The Namaste folks were really thinking when they designed this case. It can be used to store just about anything, from makeup to iPods, earbuds and more. See?
We have all been coveting Buddy Cases for ourselves, but we decided to hold off since they were in such short supply. We wanted to let our customers have first (and second) dibs on them. It's not really fair for 5-6 Buddy Cases to go home with us when they're in such demand, is it? Hopefully this Friday we will each be able to buy our own...

So if you weren't lucky enough to get your own Buddy Case this past holiday season, stop in anytime after Friday afternoon and pick one up.

Tuesday, February 17, 2009

There's something about ribbing

Do you like ribbing? Or hate it? I'm not sure what my answer is to that. I think normally I would say I'm not a huge fan of ribbing. All that back and forth tends to slow things down. But recently, I've done a few projects that have more than just a bit of ribbing. My Noro Silk Garden top had a nice deep 1x1 ribbing at the raglan neck. I thought it was going to take forever, but I cruised right through it. Then my Noro Iro shrug from Jenny Watson Designer Mini Knits was ALL ribbing. This time 2x2, so in a bulky yarn, it was quick. And my most recent project, finished 2 nights ago, had even more ribbing. (More than you see, since I had to redo the neck twice, since I didn't like how the pattern told me to do it...) This is the KPS #275 Children's Neckdown Bolero in Plymouth Kudo. Ribbing certainly isn't as mindless as garter or stockinette, but it does have such a nice rhythm to it, that it's sort of its own TYPE of mindless.

Tomorrow is our last day of knitting session #2 for the kids at school. This session has been going really well. Suzie and I came up with a plan - a few projects that we thought the kids could finish in a 6 week session. A few of the kids have done really well. They're enthusiastic and aren't concerned with dropped stitches, random increases, etc. They take their knitting home and actually knit a bit during the week. Helen and Sophie knit during the week, because when they are finished their homework, and finished playing and dinner's not quite ready, I remind them that they could knit a few rows. Helen will do it without being reminded. She really likes to create things - and wait until you see what she is doing now. (I'm not helping her at all, and I'm BLOWN away. More about that in another post.)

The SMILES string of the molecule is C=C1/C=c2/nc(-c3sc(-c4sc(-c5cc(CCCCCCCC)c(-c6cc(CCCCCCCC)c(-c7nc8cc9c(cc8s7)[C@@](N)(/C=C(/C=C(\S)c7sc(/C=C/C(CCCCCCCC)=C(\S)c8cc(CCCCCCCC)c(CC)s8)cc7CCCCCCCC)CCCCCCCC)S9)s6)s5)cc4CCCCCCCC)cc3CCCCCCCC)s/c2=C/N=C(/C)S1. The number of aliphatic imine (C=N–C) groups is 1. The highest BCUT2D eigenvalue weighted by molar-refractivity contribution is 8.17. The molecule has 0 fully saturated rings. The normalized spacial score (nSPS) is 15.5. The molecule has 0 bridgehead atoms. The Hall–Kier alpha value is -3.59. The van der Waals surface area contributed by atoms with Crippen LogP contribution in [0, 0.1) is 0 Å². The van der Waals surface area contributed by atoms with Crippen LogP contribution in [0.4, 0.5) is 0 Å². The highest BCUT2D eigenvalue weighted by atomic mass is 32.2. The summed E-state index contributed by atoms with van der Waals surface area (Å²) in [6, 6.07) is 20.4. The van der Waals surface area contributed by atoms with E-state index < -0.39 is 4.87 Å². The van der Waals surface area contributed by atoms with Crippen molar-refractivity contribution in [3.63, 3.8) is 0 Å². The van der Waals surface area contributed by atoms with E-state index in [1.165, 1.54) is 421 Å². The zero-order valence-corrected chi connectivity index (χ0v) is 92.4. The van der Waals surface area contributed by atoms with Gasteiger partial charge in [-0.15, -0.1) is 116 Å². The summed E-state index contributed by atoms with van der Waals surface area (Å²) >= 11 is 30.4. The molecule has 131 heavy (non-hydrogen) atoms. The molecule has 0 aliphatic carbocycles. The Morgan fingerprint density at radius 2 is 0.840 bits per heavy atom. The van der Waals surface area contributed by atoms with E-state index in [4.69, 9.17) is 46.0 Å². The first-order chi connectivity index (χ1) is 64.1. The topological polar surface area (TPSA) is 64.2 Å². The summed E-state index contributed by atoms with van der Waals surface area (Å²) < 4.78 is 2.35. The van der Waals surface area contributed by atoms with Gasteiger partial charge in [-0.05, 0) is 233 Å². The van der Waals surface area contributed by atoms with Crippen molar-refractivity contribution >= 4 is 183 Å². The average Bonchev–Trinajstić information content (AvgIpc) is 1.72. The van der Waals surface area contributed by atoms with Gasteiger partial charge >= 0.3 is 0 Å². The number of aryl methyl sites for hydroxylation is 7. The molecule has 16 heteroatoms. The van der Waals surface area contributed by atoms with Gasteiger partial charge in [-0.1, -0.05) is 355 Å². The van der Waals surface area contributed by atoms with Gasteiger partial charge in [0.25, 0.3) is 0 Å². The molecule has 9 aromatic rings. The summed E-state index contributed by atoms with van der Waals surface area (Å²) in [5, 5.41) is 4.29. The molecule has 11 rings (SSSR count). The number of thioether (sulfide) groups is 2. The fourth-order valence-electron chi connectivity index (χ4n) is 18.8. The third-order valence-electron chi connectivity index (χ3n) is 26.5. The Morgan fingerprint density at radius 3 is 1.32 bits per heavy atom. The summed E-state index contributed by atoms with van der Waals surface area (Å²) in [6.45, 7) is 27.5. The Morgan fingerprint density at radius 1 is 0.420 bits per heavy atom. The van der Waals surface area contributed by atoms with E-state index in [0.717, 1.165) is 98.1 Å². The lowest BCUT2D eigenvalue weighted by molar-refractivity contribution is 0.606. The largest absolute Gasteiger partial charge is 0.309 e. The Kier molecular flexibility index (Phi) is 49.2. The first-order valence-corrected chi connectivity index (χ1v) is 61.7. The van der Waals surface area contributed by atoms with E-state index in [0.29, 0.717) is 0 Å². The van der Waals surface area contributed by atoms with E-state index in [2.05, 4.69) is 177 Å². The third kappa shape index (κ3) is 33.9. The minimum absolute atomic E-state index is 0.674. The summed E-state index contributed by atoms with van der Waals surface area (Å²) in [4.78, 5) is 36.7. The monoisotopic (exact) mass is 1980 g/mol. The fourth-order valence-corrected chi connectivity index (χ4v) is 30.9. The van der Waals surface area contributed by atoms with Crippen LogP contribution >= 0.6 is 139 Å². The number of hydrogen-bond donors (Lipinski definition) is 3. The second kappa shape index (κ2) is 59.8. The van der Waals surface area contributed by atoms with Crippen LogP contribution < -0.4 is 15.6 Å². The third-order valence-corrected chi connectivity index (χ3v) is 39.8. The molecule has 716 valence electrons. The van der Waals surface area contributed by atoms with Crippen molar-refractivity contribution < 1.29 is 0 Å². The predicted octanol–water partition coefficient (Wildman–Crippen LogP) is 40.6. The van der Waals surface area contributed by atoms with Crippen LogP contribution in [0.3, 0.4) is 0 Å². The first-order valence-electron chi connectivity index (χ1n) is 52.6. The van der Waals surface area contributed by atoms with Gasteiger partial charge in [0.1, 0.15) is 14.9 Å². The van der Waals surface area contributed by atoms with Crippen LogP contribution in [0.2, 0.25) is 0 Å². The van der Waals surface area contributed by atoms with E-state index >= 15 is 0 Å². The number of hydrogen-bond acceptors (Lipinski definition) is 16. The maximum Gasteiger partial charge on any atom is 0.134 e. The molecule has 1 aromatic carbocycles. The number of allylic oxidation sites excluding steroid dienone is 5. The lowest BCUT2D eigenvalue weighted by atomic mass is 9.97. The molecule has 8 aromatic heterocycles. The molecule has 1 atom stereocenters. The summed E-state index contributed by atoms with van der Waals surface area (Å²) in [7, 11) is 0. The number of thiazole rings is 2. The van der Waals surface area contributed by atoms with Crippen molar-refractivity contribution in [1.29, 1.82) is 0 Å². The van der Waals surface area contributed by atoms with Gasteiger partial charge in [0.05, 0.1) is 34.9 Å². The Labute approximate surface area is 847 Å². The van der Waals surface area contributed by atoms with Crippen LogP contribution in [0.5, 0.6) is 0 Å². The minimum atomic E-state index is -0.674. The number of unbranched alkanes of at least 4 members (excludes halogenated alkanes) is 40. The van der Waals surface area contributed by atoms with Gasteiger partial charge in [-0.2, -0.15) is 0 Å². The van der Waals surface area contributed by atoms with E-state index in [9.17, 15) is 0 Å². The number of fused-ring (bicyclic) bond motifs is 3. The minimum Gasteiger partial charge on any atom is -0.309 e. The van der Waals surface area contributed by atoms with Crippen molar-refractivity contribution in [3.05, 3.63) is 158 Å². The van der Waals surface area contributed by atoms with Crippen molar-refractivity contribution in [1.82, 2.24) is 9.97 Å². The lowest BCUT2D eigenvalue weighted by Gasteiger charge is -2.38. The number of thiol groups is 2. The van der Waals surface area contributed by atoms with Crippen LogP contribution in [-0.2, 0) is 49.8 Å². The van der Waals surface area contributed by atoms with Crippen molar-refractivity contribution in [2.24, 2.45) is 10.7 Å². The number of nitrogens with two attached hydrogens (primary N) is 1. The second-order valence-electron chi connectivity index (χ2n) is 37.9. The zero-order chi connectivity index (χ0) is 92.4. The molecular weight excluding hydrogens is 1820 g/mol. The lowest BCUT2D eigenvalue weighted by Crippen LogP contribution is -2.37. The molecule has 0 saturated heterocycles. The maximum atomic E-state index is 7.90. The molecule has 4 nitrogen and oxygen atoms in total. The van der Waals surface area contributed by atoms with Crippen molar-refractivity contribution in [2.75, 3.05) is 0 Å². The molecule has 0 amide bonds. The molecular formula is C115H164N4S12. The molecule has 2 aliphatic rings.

But Sophie needs to be reminded. Knitting is clearly not her favorite thing to do. In fact, there were 2 days when after school activites (ie: their knitting class) were cancelled due to icy weather. She whooped and hollered and carried on like it was the best present she'd ever received, to NOT have to go to knitting. WTH? (Here she is last Monday knitting a few rows for her bag project. Clearly she would have rather been playing with the stuffed "Hedwig" that is tucked under her arm.)It's okay, she's her own person. Just because I love knitting doesn't mean she has to love it. Anyway, the other day she had finished her "bag" and so she learned how to purl. She practiced the purling and made a little square in stockinette, and she thought it was amazingly fun. More fun than just knitting. Then I was working on my Plymouth Kudo sweater, and she saw the ribbing around the neck and wanted to learn how to do it. So grabbed some Brittany needles and a spare ball of Berroco Pure Merino DK that I had lying around, and I taught her 2x2 ribbing.